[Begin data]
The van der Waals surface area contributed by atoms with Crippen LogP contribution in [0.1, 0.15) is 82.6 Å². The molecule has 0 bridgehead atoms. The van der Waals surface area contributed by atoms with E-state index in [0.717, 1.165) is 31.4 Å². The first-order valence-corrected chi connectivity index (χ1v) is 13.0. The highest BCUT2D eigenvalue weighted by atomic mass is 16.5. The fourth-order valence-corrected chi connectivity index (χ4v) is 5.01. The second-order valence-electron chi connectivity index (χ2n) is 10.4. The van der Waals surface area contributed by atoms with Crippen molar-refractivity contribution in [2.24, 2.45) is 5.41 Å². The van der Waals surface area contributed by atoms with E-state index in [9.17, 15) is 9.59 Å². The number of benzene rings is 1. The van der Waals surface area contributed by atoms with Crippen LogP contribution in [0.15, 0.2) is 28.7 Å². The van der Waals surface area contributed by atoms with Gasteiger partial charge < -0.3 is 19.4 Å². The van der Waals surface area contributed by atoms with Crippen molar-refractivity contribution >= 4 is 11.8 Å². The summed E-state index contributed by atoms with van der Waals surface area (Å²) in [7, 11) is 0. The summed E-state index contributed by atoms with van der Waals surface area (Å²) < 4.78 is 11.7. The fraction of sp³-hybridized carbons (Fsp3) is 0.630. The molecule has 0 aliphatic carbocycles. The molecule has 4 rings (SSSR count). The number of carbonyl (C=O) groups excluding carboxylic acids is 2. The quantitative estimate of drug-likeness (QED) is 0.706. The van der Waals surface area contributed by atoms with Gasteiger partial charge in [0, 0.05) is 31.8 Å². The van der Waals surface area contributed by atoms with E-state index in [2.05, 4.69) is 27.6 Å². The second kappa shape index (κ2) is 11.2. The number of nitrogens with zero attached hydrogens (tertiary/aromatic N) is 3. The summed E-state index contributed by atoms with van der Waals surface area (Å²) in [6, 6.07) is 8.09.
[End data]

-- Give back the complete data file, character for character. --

The van der Waals surface area contributed by atoms with Crippen LogP contribution in [0.1, 0.15) is 82.6 Å². The molecule has 0 bridgehead atoms. The van der Waals surface area contributed by atoms with E-state index in [0.717, 1.165) is 31.4 Å². The first-order valence-corrected chi connectivity index (χ1v) is 13.0. The highest BCUT2D eigenvalue weighted by atomic mass is 16.5. The fourth-order valence-corrected chi connectivity index (χ4v) is 5.01. The second-order valence-electron chi connectivity index (χ2n) is 10.4. The van der Waals surface area contributed by atoms with Crippen molar-refractivity contribution in [2.24, 2.45) is 5.41 Å². The van der Waals surface area contributed by atoms with E-state index in [9.17, 15) is 9.59 Å². The number of benzene rings is 1. The van der Waals surface area contributed by atoms with Crippen LogP contribution in [0.15, 0.2) is 28.7 Å². The van der Waals surface area contributed by atoms with Gasteiger partial charge < -0.3 is 19.4 Å². The van der Waals surface area contributed by atoms with Crippen molar-refractivity contribution >= 4 is 11.8 Å². The summed E-state index contributed by atoms with van der Waals surface area (Å²) in [7, 11) is 0. The summed E-state index contributed by atoms with van der Waals surface area (Å²) < 4.78 is 11.7. The fraction of sp³-hybridized carbons (Fsp3) is 0.630. The molecule has 0 aliphatic carbocycles. The molecule has 4 rings (SSSR count). The number of carbonyl (C=O) groups excluding carboxylic acids is 2. The quantitative estimate of drug-likeness (QED) is 0.706. The van der Waals surface area contributed by atoms with Gasteiger partial charge in [0, 0.05) is 31.8 Å². The van der Waals surface area contributed by atoms with E-state index in [2.05, 4.69) is 27.6 Å². The second kappa shape index (κ2) is 11.2. The number of nitrogens with zero attached hydrogens (tertiary/aromatic N) is 3. The summed E-state index contributed by atoms with van der Waals surface area (Å²) in [6, 6.07) is 8.09.